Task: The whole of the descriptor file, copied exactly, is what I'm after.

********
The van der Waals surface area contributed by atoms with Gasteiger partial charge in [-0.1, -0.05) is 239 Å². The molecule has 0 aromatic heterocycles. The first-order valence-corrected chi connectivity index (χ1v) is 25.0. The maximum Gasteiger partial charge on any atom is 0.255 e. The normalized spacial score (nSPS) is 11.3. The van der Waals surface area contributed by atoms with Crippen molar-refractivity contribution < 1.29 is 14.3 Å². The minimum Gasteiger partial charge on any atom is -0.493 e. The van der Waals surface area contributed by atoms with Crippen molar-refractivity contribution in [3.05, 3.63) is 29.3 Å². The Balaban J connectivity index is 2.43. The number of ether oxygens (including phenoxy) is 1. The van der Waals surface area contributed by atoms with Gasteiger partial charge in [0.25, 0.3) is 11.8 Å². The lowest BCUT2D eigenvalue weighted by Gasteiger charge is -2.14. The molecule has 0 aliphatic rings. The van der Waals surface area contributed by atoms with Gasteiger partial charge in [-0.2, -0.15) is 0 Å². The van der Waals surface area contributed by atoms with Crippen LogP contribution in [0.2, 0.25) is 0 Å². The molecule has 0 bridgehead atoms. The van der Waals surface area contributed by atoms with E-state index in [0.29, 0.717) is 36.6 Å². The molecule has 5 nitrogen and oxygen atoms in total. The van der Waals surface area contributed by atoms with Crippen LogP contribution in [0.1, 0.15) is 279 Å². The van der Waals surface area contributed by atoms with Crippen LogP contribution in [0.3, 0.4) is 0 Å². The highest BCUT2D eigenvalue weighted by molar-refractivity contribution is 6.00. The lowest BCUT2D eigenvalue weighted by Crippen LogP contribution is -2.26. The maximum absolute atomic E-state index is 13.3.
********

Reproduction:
The van der Waals surface area contributed by atoms with Gasteiger partial charge in [-0.1, -0.05) is 239 Å². The molecule has 0 aromatic heterocycles. The first-order valence-corrected chi connectivity index (χ1v) is 25.0. The maximum Gasteiger partial charge on any atom is 0.255 e. The normalized spacial score (nSPS) is 11.3. The van der Waals surface area contributed by atoms with Crippen molar-refractivity contribution < 1.29 is 14.3 Å². The minimum Gasteiger partial charge on any atom is -0.493 e. The van der Waals surface area contributed by atoms with Crippen molar-refractivity contribution in [3.05, 3.63) is 29.3 Å². The Balaban J connectivity index is 2.43. The number of ether oxygens (including phenoxy) is 1. The van der Waals surface area contributed by atoms with Gasteiger partial charge in [0.25, 0.3) is 11.8 Å². The lowest BCUT2D eigenvalue weighted by Gasteiger charge is -2.14. The molecule has 0 aliphatic rings. The van der Waals surface area contributed by atoms with Gasteiger partial charge in [-0.2, -0.15) is 0 Å². The van der Waals surface area contributed by atoms with Crippen LogP contribution in [0.2, 0.25) is 0 Å². The molecule has 0 bridgehead atoms. The van der Waals surface area contributed by atoms with E-state index in [0.29, 0.717) is 36.6 Å². The molecule has 5 nitrogen and oxygen atoms in total. The van der Waals surface area contributed by atoms with Crippen LogP contribution in [0.1, 0.15) is 279 Å². The van der Waals surface area contributed by atoms with Crippen LogP contribution in [0.3, 0.4) is 0 Å². The highest BCUT2D eigenvalue weighted by molar-refractivity contribution is 6.00. The lowest BCUT2D eigenvalue weighted by Crippen LogP contribution is -2.26. The maximum absolute atomic E-state index is 13.3.